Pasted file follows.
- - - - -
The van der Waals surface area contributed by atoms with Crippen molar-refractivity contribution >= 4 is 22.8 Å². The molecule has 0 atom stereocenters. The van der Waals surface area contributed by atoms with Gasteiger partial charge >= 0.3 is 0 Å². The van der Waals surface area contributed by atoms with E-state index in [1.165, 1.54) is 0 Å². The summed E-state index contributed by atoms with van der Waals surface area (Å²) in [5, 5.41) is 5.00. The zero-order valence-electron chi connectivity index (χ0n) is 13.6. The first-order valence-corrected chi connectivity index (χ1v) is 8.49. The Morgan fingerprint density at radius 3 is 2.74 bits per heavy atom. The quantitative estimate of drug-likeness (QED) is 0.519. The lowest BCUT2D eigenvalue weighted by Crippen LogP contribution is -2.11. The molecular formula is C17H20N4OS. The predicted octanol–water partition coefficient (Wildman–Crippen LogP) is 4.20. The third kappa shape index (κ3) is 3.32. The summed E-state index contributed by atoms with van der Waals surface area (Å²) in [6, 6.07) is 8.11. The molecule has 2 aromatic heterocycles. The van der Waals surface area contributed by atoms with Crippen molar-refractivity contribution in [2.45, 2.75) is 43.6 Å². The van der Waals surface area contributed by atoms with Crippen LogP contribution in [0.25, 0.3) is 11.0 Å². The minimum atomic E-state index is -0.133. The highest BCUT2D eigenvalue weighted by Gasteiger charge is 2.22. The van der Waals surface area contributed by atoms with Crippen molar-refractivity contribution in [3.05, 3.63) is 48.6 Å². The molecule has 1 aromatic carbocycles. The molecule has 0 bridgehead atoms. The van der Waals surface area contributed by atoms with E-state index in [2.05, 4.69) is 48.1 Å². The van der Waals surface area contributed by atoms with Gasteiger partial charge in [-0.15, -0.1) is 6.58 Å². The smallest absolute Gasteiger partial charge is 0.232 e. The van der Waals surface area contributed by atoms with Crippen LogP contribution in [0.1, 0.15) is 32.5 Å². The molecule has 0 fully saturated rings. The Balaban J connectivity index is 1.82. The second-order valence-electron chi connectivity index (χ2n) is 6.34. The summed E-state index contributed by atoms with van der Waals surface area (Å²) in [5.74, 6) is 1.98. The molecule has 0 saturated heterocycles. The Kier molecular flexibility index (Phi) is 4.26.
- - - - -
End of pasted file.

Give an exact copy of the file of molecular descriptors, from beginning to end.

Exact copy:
The van der Waals surface area contributed by atoms with Crippen molar-refractivity contribution >= 4 is 22.8 Å². The molecule has 0 atom stereocenters. The van der Waals surface area contributed by atoms with Gasteiger partial charge >= 0.3 is 0 Å². The van der Waals surface area contributed by atoms with E-state index in [1.165, 1.54) is 0 Å². The summed E-state index contributed by atoms with van der Waals surface area (Å²) in [5, 5.41) is 5.00. The zero-order valence-electron chi connectivity index (χ0n) is 13.6. The first-order valence-corrected chi connectivity index (χ1v) is 8.49. The Morgan fingerprint density at radius 3 is 2.74 bits per heavy atom. The quantitative estimate of drug-likeness (QED) is 0.519. The lowest BCUT2D eigenvalue weighted by Crippen LogP contribution is -2.11. The molecular formula is C17H20N4OS. The predicted octanol–water partition coefficient (Wildman–Crippen LogP) is 4.20. The third kappa shape index (κ3) is 3.32. The summed E-state index contributed by atoms with van der Waals surface area (Å²) in [6, 6.07) is 8.11. The molecule has 2 aromatic heterocycles. The van der Waals surface area contributed by atoms with Crippen molar-refractivity contribution in [2.45, 2.75) is 43.6 Å². The van der Waals surface area contributed by atoms with Crippen LogP contribution in [0.25, 0.3) is 11.0 Å². The minimum atomic E-state index is -0.133. The highest BCUT2D eigenvalue weighted by Gasteiger charge is 2.22. The van der Waals surface area contributed by atoms with Crippen molar-refractivity contribution in [3.05, 3.63) is 48.6 Å². The molecule has 1 aromatic carbocycles. The molecule has 0 bridgehead atoms. The van der Waals surface area contributed by atoms with E-state index in [2.05, 4.69) is 48.1 Å². The van der Waals surface area contributed by atoms with Gasteiger partial charge in [-0.15, -0.1) is 6.58 Å². The smallest absolute Gasteiger partial charge is 0.232 e. The van der Waals surface area contributed by atoms with Crippen LogP contribution in [0.1, 0.15) is 32.5 Å². The molecule has 0 fully saturated rings. The Balaban J connectivity index is 1.82. The second-order valence-electron chi connectivity index (χ2n) is 6.34. The summed E-state index contributed by atoms with van der Waals surface area (Å²) in [5.74, 6) is 1.98. The molecule has 0 saturated heterocycles. The Kier molecular flexibility index (Phi) is 4.26.